You may have heard that mindfulness meditation is an undervalued self-development practice. For busy entrepreneurs, it can become a useful way to manage work issues like skyrocketing stress levels, constant burnout, and a foggy mind that can't always be trusted to make the best decisions.

But who has time during the day to and meditate, right?

One way is to use mindfulness meditation apps. I'll admit: I often use them to give my brain the breaks it needs so I can be fresh when coming up with ideas or solving problems in my business. I like that I can set the time on the app for as little as three minutes, if that is all the time I have to be still and meditate.

The apps offer guided meditation and mindfulness exercises that last from a few up to 30 minutes. Some also have specialized programs to help with issues like sleep, stress eating, and relationships.

For many business people, meditation apps may help them feel calmer and more focused. Bill Gates, for example, is a fan of meditation and meditation apps. One study by Headspace (an admittedly biased source) and Stanford University (probably a less-biased source) had 39 people do 10 sessions on a mindfulness app for about 100 total minutes. Afterwards, the subjects reported having more positive emotions and feeling less irritability.

Recently, I spoke to the founders of two popular mindfulness apps, Headspace co-founders Andy Puddicombe (a former Buddhist monk) and Rich Pierson, and Buddhify founder Rohan Gunatillake. I was interested to know, as entrepreneurs themselves, how they incorporate mindfulness into their own businesses. Here are four lessons that stood out:

1. Make your values your "True North." 

Many entrepreneurs launch businesses built around sets of values. Those values become difficult to maintain as the company grows. They get pushed aside when opportunities (and ego) inevitably occur.

Gunatillake says his mindfulness practice helps him stay focused on his original intentions. "You should always be clear about your motivations," he says. "We often say, 'I'm doing something for this reason,' but actually you're not making decisions based on that. This is why you should always live your values beyond just writing them on the wall, so to speak, so they truly run through everything you do."

I have found this to be true myself in my own businesses. It's important to take the time to define your own personal purpose and values in why you do what you do. This serves as my guiding light and I map every business decisions I make back to these core values and  test whether the decision is aligned or not.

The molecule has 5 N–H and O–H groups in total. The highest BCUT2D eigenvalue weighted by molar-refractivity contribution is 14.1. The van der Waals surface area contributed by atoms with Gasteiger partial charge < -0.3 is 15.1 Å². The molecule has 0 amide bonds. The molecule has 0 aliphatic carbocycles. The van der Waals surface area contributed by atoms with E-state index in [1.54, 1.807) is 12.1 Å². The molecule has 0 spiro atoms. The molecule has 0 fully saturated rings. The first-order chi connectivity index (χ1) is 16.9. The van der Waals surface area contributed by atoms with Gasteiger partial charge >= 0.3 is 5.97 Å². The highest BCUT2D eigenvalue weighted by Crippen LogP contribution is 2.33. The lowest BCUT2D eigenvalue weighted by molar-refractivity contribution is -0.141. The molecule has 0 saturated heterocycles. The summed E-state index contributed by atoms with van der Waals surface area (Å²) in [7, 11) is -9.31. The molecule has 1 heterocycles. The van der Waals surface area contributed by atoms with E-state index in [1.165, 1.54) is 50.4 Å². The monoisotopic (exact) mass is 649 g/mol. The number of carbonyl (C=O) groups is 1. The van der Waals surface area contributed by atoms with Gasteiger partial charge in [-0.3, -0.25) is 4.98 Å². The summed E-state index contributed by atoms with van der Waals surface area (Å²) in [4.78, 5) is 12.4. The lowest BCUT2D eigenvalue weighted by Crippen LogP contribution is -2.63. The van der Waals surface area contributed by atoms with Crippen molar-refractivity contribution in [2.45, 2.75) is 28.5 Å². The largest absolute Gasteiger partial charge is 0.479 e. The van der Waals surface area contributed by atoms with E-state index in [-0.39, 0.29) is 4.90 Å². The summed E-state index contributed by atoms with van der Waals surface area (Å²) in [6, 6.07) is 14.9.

2. Be open to feedback.

Pierson says mindfulness helps him better interact with his employees. For example, his meditation practice helps him slow down and remind himself to be fully present and engaged during team meetings. It also helps him be more open to taking in feedback without his ego getting in the way. "I am able to take in feedback from my team and learn about the different ideas people have," he says. "It's a simple thing, but it lets me have greater connection with my people." He also does this by not having tech in the meeting that may distract him, such as his phone. 

3. Know the tradeoffs.

Everyone's idea of success is different. No matter your ultimate business goal, be honest about what it will take and what you might have to give up to achieve it.

Gunatillake notes that the business world's obsession with growth often ignores the potential downsides. "Want to build a billion-dollar business? Is it even possible with no negative consequences?" he asks. "There are always tradeoffs. What is good for investors may not be in the service of your customers and vice versa."

Always be mindful about how you define success and what is your endgame. For me, I realized that my yoga studio was more of a purpose-driven business than a wealth engine. As long as it covers its costs and continues to bring wellness to our customers, it serves its purpose.

4. Practice what you preach.

Pierson and Puddicombe agree that one of the best ways to spread more mindfulness in your business is to be a strong advocate. "Sharing what works for you is seen as authentic for the people around you," says Puddicombe. "Don't simply tell people about a something that could help them. Show them."

Says Pierson: "Simply say, 'I'm doing this. This is the benefit I've had, and I would love to offer it to you.' It gives people permission to try." Your specific approach to mindfulness may not work for everyone. However, by sharing your experiences, you can help others find their own path toward mindfulness.